6. Please don’t be so hard on yourself. You are the best mum that you can be and no matter what the reasons are for her behaviour, it’s something you’ll have to come with terms with and it won’t just happen overnight so give yourself time to digest what is going on. It sounds like it’s really tough but believe me, you are doing a good job. 🙂

    • lifewithpinkprincesses

      Thank you so much Jenna. This means a lot. As a mum we are always worrying about our kids and whether we are doing the right thing aren’t we.

  7. It’s good to hear that the school have the educational psychologist involved, that’s really the first step to getting support in school. It’s worth speaking to your doctor about your concerns, she can refer you to a specialist who can help with diagnosis, and can give you advice on her behaviour issues at home.

  8. Oh bless you, i think it’s great you’ve written this post, it sounds like it’s been challenging for you all but hopefully you’ll get the answers you’re after soon! You’re such a good mum and supporting her the best you can xx

  9. It’s really hard when you don’t know exactly what’s going on and don’t have any answers to all your questions. I really hope you get to the bottom of it and are able to come to terms with any changes in your life. I’m sure your doing the best you can with a difficult situation x

  10. Sweetheart. I applaud you for writing this post. It must be such a worrying time. You are doing all the right things and hopefully you will have some answers soon. Just remember you are not alone xx

    • lifewithpinkprincesses

      Thank you so much for your kind words. I have no idea what I’m doing but I hope it’s in the right direction.

  11. Oh bless you! You are doing the best you can and you are supporting which does make you the best mother to her lovely. don’t put yourself down

  12. Oh Jodie, this is a fact that is hard to acknowledge, even to yourself, and you are very brave! I think the first step on getting her better is seeking for help, which you are doing. I hope there will be a diagnosis soon, if that is the case, and help for you in the years to come, lovely. but whatever way this will develop, do remember that you are a great mum who loves her and wants the very best for her future.xx

    • lifewithpinkprincesses

      Thank you so much for this comment. This was a really hard post for me to publish. She’s a lovely girl deep down it’s just things are getting a little bit too much to deal with lately.

  13. It is a huge spectrum, which is why one person’s opinion cannot be taken as the only one. It’s good that you are finally getting some help and support. Keep pushing it because it’s the only way to go. There is a lot of support on-line for parents of autistic children too, so it might be worth looking some of them up. I can let you know a couple of them if you want.

  14. Well done for writing this post, you’re a good mum no matter what and I completely understand how your child’s behaviour can affect the way you feel about them. As you know my son, Logan, has autism and I sometimes hate the way he treats his sister or others but I also know that he can’t help it. It’s the way he’s wired, he deals with the world differently so the other half and I have had to come up with coping strategies for him. It has helped but there’s never a dull moment and something always happens. I feel like that parent at school, I’m always waiting to hear who he’s hit today!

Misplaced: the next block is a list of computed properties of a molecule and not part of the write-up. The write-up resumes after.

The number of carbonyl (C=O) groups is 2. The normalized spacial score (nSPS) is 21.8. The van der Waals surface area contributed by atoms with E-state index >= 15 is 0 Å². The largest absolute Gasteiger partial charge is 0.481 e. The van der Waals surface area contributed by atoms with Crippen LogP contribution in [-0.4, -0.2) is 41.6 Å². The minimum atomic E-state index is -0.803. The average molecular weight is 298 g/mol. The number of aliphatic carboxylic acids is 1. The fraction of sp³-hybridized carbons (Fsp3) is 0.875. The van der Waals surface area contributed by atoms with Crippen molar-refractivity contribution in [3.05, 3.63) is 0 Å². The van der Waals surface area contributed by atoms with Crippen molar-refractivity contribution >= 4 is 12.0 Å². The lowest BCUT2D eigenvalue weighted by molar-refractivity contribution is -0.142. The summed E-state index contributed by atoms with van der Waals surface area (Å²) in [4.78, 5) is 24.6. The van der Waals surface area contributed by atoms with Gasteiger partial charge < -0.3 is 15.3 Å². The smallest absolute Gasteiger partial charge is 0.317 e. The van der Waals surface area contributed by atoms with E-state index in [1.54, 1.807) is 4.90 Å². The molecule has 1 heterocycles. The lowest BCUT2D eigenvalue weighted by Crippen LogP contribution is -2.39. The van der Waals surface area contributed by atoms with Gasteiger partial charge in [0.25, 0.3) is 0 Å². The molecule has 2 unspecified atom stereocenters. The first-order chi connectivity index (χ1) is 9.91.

I hope you get support and help from the school and local health resources etc. I’ve been on so many different parenting course but they do help and if anything it’s nice to talk to parents in the same boat.

    As for getting dressed etc my boy still won’t dress himself, he does it at school as it’s in the routine but at home he takes forever or just doesn’t do it. He hand flaps a lot and gets quite excited by certain things which trigger his senses into overload. I wouldn’t have him any other way though. Oh and autism normally runs in families, it does with my other half. Be sure to tell the health professionals that your brother is autistic as they like to know family history.

    Anyway enough of my rambling, you’ve probably heard enough 🙂 But do give me a shout if you want to chat xx

    • lifewithpinkprincesses

      I am so thankful for your ramblings!! Seriously thank you for being a great support and taking the time to comment. I really appreciate it. I think we just need to be told that that is how she is, rather than just looking at her like the naughtiest child in the world at the moment. It’s been really difficult.

      • You’re welcome. It really is difficult and going through the diagnosis process isn’t easy. I really hope you get the help and support you need. Also when you said P1 sometimes takes a meltdown when asked to do a task could she have PDA (pathological demand avoidance)? Give it a wee google, might help.

  15. It sounds like such a challenging situation for you all. P1 sounds like such a darling, sweet girl and It is so wonderful that she has a family who are so loving and supportive, and looking for answers. Great that you are working so closely with P1’s school, regarding your concerns.

    Another factor to possibly consider, is food sensitivities. May not be causing all of the problems, but in many cases, can be contributing to the problems.

    A book called ‘Fed Up’ , by Sue Dengate, may be of help to you. ( I’m Australian, so there may be alternate resources available in the UK). It has made enormous impact in my life ( I have several food sensitivities) and also in the life of my youngest son, who is now 4. By removing certain food chemicals from his diet, which are troublesome to him, it has really helped him to settle down with his behaviours, stop frequent night waking and become much less erratic.

    All the best.

    • lifewithpinkprincesses

      Oh wow. I never even thought of food to be a key for behaviour. Thank you so much for your kind words and taking the time to comment. This was a really difficult post to write but I’m glad I have.